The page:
Lupus is a chronic autoimmune disease with often unpredictable periods of remission and flare-ups. Symptoms are different for everyone, and they can affect just about every part of the body. During a flare, these symptoms increase or intensify. New symptoms may appear, and your treatment plan may need reevaluation.
Many things can trigger a lupus flare-up. If you have lupus, learning what your triggers are is important. Some are avoidable; some are not. But knowing when a flare-up is coming can help you manage it better.
Stress has not only been shown to be associated with the onset of autoimmune diseases like lupus, but it is also related to flare-ups. One small study on people with lupus found that more than 60 percent reported stress as a trigger, but this seems to vary depending on race and ethnicity.
In the same study, 85 percent of white patients reported stress as a cause for flare-ups compared to only 50 percent of black participants and 45.5 percent of Asian participants.
Stress and trauma are different and the body responds to each differently but both can cause flare-ups of lupus and other autoimmune diseases. One study showed that any traumatic event, excluding illness, doubled the odds of a lupus flare-up.
About 90 percent of people with lupus are women, and many of them experience flare-ups due to fluctuations in hormones. Hormonal changes throughout a woman's menstrual cycle, pregnancy, and menopause can all lead to flare-ups.
Between 45 and 70 percent of women have flare-ups during pregnancy. Menstruation can cause symptoms to worsen, and hormonal birth control and hormone replacement therapy are associated with increased risks of flare-ups. Conversely, during menopause, when hormones like estrogen decrease, most women experience fewer, less severe flare-ups.
because, like lupus, an infection affects the immune system. People with lupus are at higher risk for infections, especially if they take medication like corticosteroids or immunosuppressants. Because many bacterial, viral, or fungal infections can have the same symptoms as flare-ups, like inflammation and fever, people with lupus should contact their doctors if they have a fever.
Most people with lupus have some degree of light sensitivity. One study showed that many experience flare-ups after sun exposure, although they reported that the flare-ups were short-lived rather than lasting for weeks or months. It is unknown whether sunlight increased the symptoms of people with lupus in the study or if those with more active lupus are more sensitive to sunlight.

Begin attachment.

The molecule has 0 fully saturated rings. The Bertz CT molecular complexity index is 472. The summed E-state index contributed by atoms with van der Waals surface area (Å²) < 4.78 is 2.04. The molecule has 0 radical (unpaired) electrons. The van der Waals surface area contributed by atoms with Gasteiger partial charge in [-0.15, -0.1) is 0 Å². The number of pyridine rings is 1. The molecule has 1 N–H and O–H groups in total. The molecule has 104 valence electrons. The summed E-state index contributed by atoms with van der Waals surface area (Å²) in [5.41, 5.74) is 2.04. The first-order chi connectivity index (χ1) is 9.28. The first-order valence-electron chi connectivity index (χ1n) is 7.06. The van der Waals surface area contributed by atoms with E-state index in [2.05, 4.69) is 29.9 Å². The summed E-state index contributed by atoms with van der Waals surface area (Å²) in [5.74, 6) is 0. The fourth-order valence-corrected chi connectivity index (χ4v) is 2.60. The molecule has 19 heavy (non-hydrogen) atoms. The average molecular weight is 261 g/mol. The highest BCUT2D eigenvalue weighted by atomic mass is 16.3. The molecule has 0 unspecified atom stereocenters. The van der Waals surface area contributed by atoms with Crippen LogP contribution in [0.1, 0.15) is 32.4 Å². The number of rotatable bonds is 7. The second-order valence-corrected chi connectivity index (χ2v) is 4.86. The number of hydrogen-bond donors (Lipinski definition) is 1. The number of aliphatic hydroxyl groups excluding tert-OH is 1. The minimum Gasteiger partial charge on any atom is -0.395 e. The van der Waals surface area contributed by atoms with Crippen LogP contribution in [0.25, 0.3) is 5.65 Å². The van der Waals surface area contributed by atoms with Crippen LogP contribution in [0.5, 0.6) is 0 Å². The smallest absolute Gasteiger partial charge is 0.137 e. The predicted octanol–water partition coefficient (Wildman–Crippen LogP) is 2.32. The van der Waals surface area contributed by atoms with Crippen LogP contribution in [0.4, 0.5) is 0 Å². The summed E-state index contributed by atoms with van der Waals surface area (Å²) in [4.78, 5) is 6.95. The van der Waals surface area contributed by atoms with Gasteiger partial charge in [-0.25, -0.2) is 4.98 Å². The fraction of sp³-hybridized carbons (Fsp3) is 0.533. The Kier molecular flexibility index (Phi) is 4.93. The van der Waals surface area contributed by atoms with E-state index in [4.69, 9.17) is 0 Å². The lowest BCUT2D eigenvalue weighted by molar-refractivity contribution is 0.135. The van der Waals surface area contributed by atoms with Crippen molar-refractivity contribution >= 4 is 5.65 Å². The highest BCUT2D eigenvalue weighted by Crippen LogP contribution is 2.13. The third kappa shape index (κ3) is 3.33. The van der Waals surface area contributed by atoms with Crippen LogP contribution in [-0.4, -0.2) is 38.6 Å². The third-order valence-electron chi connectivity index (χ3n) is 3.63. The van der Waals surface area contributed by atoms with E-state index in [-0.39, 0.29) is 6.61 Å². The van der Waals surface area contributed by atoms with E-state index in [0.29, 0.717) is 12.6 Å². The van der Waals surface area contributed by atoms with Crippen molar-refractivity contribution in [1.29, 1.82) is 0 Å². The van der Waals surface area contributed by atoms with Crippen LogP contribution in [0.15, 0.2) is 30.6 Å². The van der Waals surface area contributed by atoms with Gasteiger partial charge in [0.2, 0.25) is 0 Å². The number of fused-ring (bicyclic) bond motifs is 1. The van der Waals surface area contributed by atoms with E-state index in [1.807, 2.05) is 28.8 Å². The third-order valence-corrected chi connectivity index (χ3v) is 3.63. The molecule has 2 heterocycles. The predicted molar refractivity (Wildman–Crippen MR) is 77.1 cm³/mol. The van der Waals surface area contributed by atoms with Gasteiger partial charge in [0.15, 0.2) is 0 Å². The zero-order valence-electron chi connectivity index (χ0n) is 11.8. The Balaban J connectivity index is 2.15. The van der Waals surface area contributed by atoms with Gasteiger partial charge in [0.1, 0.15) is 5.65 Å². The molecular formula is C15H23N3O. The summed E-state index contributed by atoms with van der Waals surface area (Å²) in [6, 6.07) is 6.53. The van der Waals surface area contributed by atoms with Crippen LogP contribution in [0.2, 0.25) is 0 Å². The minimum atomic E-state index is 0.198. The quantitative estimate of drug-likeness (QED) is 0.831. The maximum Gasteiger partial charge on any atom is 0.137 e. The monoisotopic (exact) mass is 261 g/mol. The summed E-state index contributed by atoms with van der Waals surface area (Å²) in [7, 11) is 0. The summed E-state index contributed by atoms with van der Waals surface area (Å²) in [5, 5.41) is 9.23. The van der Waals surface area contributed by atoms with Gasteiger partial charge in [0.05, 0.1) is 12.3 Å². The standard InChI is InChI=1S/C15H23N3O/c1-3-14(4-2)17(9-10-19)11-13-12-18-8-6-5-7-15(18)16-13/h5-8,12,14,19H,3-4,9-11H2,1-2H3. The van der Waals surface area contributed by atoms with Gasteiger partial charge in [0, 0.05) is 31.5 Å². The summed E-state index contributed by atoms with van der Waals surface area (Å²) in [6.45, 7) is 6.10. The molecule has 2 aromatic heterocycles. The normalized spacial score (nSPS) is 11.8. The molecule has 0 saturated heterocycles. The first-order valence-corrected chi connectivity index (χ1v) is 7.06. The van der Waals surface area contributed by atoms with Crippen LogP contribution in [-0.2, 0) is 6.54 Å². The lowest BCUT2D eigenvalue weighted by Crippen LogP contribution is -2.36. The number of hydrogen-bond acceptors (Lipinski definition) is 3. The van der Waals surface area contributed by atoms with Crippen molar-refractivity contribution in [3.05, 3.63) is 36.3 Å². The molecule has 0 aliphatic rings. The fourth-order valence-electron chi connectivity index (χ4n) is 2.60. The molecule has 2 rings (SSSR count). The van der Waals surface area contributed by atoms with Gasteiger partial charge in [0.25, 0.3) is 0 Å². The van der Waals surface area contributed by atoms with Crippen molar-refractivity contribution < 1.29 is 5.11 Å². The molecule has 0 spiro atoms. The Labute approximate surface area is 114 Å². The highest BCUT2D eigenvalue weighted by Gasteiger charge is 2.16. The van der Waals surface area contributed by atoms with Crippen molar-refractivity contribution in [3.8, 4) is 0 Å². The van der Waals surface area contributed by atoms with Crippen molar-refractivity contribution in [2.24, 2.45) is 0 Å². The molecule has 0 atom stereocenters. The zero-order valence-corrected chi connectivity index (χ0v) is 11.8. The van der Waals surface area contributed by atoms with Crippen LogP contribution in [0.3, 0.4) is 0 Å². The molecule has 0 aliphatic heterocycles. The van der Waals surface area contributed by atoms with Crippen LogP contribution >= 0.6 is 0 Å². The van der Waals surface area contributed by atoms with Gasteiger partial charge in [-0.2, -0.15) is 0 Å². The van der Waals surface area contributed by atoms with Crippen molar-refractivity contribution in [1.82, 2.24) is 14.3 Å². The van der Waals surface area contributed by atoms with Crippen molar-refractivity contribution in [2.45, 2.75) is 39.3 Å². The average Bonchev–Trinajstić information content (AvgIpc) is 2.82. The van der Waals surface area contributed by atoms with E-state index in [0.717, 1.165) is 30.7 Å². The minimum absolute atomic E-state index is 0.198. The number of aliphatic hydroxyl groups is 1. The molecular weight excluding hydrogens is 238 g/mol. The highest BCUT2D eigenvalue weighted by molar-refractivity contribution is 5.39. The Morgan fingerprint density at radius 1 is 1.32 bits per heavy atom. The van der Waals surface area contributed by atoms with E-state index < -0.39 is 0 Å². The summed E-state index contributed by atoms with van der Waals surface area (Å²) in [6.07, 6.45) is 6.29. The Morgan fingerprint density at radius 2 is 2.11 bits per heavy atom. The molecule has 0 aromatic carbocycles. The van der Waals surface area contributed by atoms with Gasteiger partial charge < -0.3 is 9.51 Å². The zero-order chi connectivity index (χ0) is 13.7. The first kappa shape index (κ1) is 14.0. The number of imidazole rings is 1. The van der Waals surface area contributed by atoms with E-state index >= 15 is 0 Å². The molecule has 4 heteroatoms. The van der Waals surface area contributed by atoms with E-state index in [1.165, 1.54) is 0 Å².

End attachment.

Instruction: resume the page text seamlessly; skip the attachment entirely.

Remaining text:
Certain medications can cause lupus flare-ups. Two antibiotics, sulfamethoxazole and trimethoprim, known as "sulfa" antibiotics, are known to lower blood counts and increase sun sensitivity in people with lupus, which can lead to flare-ups.
These medications are often used to treat urinary tract infections or given before surgery to prevent infection, but there are other effective antibiotics available. If you have lupus, be sure to talk about options with your doctor.
Overexertion occurs when people push themselves too hard mentally or physically. Everyone is at risk for overexertion, but people with lupus may already experience extreme, unpredictable, frequent fatigue not relieved by rest. Their threshold for overexertion is lower, and the subsequent exhaustion can lead to a flare-up.
Sleep disturbances are common with lupus, and they have many effects that can lead to flare-ups. People with lupus commonly experience fatigue, so when they do not get enough sleep, it takes a significant toll on their bodies. Lack of sleep can lead to increased stress and a greater chance of physical and mental exhaustion, both of which can lead to flare-ups.
Lack of sleep can also affect the immune system, making people with lupus even more likely to get an illness that can cause a flare-up of symptoms.
A balanced diet can be effective at preventing and managing lupus flare-ups. Specifically, studies show that a diet rich in healthy fats, protein, fiber, and vitamins A, B6, C, D, and E and low in sodium can prevent lupus flare-ups.
Many environmental toxins may cause lupus flare-ups, including things like heavy metals, pesticides, and air pollution. One of the most studied toxins is silica. Silica is used in glass production and can form fine dust in some situations that can easily be inhaled.
People exposed to silica at work have between two and five times the risk of developing lupus, and continual exposure may lead to flare-ups.
It is common knowledge that smoking causes a wide range of damage to the body; perhaps unsurprisingly, it has also been linked to skin flare-ups in people with lupus. While alcohol in and of itself does not cause flare-ups, it can interact with multiple medications commonly prescribed for lupus, including over-the-counter and prescription pain medications, which can mean less control over symptoms.
People with lupus generally do not receive vaccines. The concerns are that because people with lupus do not have strong immune systems, live vaccines can result in infection, and inactivated or live vaccines can cause an autoimmune response that will lead to flare-ups.
The risk, then, is that unvaccinated people with lupus are at greater risk of catching serious illnesses. Research shows that inactivated vaccines seem to be safe, but people with lupus should talk to their doctors to determine what vaccines are appropriate.
This site offers information designed for educational purposes only. You should not rely on any information on this site as a substitute for professional medical advice, diagnosis, treatment, or as a substitute for, professional counseling care, advice, diagnosis, or treatment. If you have any concerns or questions about your health, you should always consult with a physician or other healthcare professional.